Weekly Review — July 20, 2010, 12:00 am

Weekly Review

[Image: The Wire Master and his puppets, 1875]

The wire master and his puppets, 1875.

BP successfully capped its hemorrhaging Deepwater Horizon wellhead with an 18-foot, 150,000-pound stopper, 86 days after the rig exploded. The Obama Administration pushed for temporarily reopening the cap and piping oil to the surface to ease pressure on the unstable well, but BP dissented. “No one,” said a spokesman, “wants to see any more oil flow into the Gulf of Mexico.” Fishermen learned that the money they’ve earned helping to clean up the spill will be deducted from the amount they will receive from the $20 billion compensation fund set up by BP, and a new poll showed that 73 percent of Americans disagree with President Obama’s six-month ban on deepwater drilling in the Gulf, believing the disastrous oil spill to be a “freak accident.”CNNAP via Yahoo NewsBloombergBP admitted that it had lobbied the British government last year on behalf of Libya to secure the release of the only person ever convicted in connection with the Lockerbie bombing, to protect a $900 million oil-and-gas exploration deal off Libya??s coast, and workers excavating the World Trade Center site discovered the keel of an eighteenth-century wooden ship, presumably used as landfill material when Manhattan’s shoreline was expanded.NYTNYTCordoba House, a Muslim community center and mosque planned for part of the redeveloped site, was still sparking debate. “Peaceful Muslims,” tweeted Sarah Palin, “pls refudiate.”WSJNew York TimesDubai’s Al-Arabiya television released the premature farewell video recorded by failed Times Square bomber Faisal Shahzad, and British researchers concluded that the chicken came before the egg.WaPoCNN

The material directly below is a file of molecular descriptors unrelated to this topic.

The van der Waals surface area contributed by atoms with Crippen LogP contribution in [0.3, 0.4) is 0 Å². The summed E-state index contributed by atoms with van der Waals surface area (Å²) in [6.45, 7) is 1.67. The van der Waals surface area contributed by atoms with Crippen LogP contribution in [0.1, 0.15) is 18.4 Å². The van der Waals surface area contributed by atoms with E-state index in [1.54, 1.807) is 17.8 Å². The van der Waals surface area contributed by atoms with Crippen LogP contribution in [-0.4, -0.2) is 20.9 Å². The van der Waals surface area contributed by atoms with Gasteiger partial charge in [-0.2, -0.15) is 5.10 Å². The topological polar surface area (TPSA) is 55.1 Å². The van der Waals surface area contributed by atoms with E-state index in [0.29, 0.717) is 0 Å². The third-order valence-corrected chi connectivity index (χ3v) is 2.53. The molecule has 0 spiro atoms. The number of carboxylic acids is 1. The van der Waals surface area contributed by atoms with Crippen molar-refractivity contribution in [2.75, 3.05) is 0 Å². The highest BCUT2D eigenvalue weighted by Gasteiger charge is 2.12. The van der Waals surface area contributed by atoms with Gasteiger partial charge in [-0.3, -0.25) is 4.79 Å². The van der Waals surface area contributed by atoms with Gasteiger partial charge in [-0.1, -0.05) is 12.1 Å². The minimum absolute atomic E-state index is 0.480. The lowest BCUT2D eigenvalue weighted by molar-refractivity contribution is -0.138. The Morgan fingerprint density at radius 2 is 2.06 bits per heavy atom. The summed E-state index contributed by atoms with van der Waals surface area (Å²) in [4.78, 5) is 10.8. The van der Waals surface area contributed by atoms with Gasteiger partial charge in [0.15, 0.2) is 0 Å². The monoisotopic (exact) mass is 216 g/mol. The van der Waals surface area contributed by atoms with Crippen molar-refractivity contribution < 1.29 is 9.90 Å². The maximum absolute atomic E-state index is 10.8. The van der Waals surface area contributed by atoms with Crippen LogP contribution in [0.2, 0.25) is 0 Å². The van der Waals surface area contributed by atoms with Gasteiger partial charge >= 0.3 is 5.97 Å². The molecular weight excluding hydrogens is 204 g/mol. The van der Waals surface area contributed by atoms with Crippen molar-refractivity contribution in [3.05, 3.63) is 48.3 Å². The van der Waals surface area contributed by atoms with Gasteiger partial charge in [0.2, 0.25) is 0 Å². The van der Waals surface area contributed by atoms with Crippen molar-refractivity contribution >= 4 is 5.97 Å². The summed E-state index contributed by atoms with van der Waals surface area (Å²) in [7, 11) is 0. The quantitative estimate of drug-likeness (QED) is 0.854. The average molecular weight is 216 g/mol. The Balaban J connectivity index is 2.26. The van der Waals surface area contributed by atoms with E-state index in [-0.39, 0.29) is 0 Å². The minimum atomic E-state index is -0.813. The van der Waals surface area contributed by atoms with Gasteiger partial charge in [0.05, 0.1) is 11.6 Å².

The Vatican issued a new set of ecclesiastical laws that categorized both the ordaining of women and the sexual abuse of children as “grave crimes,” and Switzerland refused to extradite Roman Polanski to the United States to face charges of having sex with a minor.New York TimesAOL NewsArgentina became the first Latin American country to legalize same-sex marriage. In Guatemala, President Álvaro Colom, who once posited that “God said ??Adan and Eva,?? not ??Adan and Esteban,??” apologized. “Esteban,” he said, “I ask you to pardon us for centuries of mistreatment and discrimination.”NYTBy a vote of 335 to 1, France’s lower house of parliament approved a ban on wearing an Islamic full-face veil in public, and fines and jail terms for men who force their wives to wear a burqa.BBCOxytocin, known as the “cuddle chemical” because it helps mothers bond with their babies, was shown to help schizophrenics, and a study found that a male penguin’s voice reveals how good a dad he will be by indicating how fat he is and hence how long he can incubate eggs without needing food. Psych CentralLive Science